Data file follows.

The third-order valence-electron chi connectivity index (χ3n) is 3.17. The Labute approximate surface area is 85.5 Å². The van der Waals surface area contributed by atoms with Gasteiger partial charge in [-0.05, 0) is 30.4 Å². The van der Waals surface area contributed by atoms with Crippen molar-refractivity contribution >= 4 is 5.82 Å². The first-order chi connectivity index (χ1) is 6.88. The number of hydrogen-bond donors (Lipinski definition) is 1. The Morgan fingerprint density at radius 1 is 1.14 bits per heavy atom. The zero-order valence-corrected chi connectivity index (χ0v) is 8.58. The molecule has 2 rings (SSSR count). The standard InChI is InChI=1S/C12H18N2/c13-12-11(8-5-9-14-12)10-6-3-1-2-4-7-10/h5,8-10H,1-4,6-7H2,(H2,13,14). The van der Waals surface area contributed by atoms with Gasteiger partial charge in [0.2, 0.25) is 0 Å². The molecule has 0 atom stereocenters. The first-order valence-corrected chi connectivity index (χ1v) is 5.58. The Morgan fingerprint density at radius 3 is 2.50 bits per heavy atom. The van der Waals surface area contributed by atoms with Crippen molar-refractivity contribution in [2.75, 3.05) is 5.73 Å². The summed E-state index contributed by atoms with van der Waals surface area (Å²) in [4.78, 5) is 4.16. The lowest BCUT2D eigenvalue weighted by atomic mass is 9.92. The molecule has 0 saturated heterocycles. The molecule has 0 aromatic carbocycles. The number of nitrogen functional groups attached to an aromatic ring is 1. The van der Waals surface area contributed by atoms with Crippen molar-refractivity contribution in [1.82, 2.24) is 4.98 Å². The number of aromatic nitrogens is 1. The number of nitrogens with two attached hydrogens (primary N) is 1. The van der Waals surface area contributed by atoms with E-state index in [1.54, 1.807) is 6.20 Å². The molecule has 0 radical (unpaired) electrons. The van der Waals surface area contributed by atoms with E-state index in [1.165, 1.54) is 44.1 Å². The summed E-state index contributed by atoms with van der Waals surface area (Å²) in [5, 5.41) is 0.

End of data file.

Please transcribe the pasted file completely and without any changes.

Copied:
The third-order valence-electron chi connectivity index (χ3n) is 3.17. The Labute approximate surface area is 85.5 Å². The van der Waals surface area contributed by atoms with Gasteiger partial charge in [-0.05, 0) is 30.4 Å². The van der Waals surface area contributed by atoms with Crippen molar-refractivity contribution >= 4 is 5.82 Å². The first-order chi connectivity index (χ1) is 6.88. The number of hydrogen-bond donors (Lipinski definition) is 1. The Morgan fingerprint density at radius 1 is 1.14 bits per heavy atom. The zero-order valence-corrected chi connectivity index (χ0v) is 8.58. The molecule has 2 rings (SSSR count). The standard InChI is InChI=1S/C12H18N2/c13-12-11(8-5-9-14-12)10-6-3-1-2-4-7-10/h5,8-10H,1-4,6-7H2,(H2,13,14). The van der Waals surface area contributed by atoms with Gasteiger partial charge in [0.2, 0.25) is 0 Å². The molecule has 0 atom stereocenters. The first-order valence-corrected chi connectivity index (χ1v) is 5.58. The Morgan fingerprint density at radius 3 is 2.50 bits per heavy atom. The van der Waals surface area contributed by atoms with Crippen molar-refractivity contribution in [2.75, 3.05) is 5.73 Å². The summed E-state index contributed by atoms with van der Waals surface area (Å²) in [4.78, 5) is 4.16. The lowest BCUT2D eigenvalue weighted by atomic mass is 9.92. The molecule has 0 saturated heterocycles. The molecule has 0 aromatic carbocycles. The number of nitrogen functional groups attached to an aromatic ring is 1. The van der Waals surface area contributed by atoms with Crippen molar-refractivity contribution in [1.82, 2.24) is 4.98 Å². The number of aromatic nitrogens is 1. The number of nitrogens with two attached hydrogens (primary N) is 1. The van der Waals surface area contributed by atoms with E-state index in [1.54, 1.807) is 6.20 Å². The molecule has 0 radical (unpaired) electrons. The van der Waals surface area contributed by atoms with E-state index in [1.165, 1.54) is 44.1 Å². The summed E-state index contributed by atoms with van der Waals surface area (Å²) in [5, 5.41) is 0.